While the world's attention has been diverted by the drama of the Human Genome Project, neuroscience has been quietly creating a revolution with implications every bit as profound as those of genetics. Neuroimaging advances, psychopharmaceuticals with enormous potential for clinical use, neural-technological interfaces, brain stimulation technologies, and organic implants such as fetal cell therapy are transforming our ability to understand and intervene in the brain. Along the way, they are also challenging accepted standards for the proper limits of technology, possibly giving criminal justice some revolutionary and troubling new tools, redefining our sense of selfhood and brain-body relations, and raising a host of other ethical and social questions. And all this without a multibillion dollar, public-private juggernaut like the Human Genome Project to drive it forward.
Ethicists are only now beginning to take note of these developments. Two recent conferences, one on each coast, have raised a call to ethicists by highlighting the astonishing scientific advances in neurosciences and the oft-times novel ethical challenges they present.
The first conference, funded by the Greenwall and Medtronic Foundations and hosted in February 2000 by the University of Pennsylvania's Center for Bioethics and Center for Cognitive Neuroscience, was the culmination of a series of meetings of ethicists and neuroscientists in early 2000. A larger, more ambitious conference took place in San Francisco in May, sponsored by the Dana Foundation and hosted jointly by Stanford and the University of California at San Francisco. Promising to kick-start the "new field" of neuroethics," the conference included leaders in neuroscience, law, social science, and ethics--and William Satire as master of ceremonies. The two conferences explored issues such as the proper use of psychopharmaceuticals, the proper role of physicians in dispensing neuroactive drugs, the nature of human rights and responsibilities, the proper use of neurodiagnostics (for example, for predicting a child's susceptibility to a late-onset disease like Alzheimers), public discourse and social policy, and the proper nature and limits to the practice of science.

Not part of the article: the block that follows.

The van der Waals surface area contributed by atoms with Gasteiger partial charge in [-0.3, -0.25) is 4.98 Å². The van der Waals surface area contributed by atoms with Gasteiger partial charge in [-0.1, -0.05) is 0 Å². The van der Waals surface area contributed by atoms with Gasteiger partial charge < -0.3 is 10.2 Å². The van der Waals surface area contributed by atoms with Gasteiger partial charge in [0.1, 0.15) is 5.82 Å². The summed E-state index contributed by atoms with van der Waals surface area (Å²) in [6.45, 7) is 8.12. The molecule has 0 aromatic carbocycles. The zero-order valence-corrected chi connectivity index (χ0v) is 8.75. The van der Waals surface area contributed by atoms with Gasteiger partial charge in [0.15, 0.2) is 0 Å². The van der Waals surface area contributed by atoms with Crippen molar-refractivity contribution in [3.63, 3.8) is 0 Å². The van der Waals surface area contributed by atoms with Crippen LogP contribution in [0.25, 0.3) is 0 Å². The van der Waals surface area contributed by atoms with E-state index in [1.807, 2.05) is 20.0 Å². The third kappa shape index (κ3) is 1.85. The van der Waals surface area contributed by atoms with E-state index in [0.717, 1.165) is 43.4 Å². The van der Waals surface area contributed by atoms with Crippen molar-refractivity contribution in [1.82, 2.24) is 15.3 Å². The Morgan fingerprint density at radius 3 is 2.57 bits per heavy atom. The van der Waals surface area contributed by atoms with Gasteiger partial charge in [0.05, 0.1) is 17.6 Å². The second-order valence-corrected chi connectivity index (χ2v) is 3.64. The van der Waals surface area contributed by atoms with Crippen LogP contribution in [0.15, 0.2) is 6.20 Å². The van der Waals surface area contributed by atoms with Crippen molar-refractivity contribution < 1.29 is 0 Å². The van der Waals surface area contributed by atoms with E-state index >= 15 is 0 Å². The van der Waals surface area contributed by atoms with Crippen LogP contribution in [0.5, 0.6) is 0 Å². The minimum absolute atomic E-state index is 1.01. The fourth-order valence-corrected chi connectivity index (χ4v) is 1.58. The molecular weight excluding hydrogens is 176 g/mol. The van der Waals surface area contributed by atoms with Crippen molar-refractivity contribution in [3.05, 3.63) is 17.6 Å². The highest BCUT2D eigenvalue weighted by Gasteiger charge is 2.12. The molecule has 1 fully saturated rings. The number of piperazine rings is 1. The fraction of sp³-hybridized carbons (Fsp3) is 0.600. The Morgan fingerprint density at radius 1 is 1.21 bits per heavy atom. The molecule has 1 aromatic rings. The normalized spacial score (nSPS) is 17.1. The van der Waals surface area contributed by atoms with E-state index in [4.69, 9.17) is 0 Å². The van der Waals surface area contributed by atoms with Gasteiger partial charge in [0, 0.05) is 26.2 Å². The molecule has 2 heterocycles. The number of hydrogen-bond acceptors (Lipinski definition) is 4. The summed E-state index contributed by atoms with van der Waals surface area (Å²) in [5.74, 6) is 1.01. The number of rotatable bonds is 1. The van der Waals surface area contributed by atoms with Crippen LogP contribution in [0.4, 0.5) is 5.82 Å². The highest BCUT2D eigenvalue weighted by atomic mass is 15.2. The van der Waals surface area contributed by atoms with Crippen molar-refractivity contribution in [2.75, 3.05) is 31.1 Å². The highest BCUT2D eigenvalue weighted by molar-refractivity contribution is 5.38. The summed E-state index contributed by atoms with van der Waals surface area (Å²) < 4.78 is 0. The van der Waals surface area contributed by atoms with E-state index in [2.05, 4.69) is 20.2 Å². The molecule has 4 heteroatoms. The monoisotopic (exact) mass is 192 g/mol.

The increasing attention to neuroscience is not surprising given the novel problems of these technologies. Neuroimaging studies are beginning to demonstrate an ability to correlate mental states and traits to detectable brain patterns or structures. Research has shown, for example, that a history of depression, or addiction, leaves identifiable brain sequelae even if the disease is in remission. …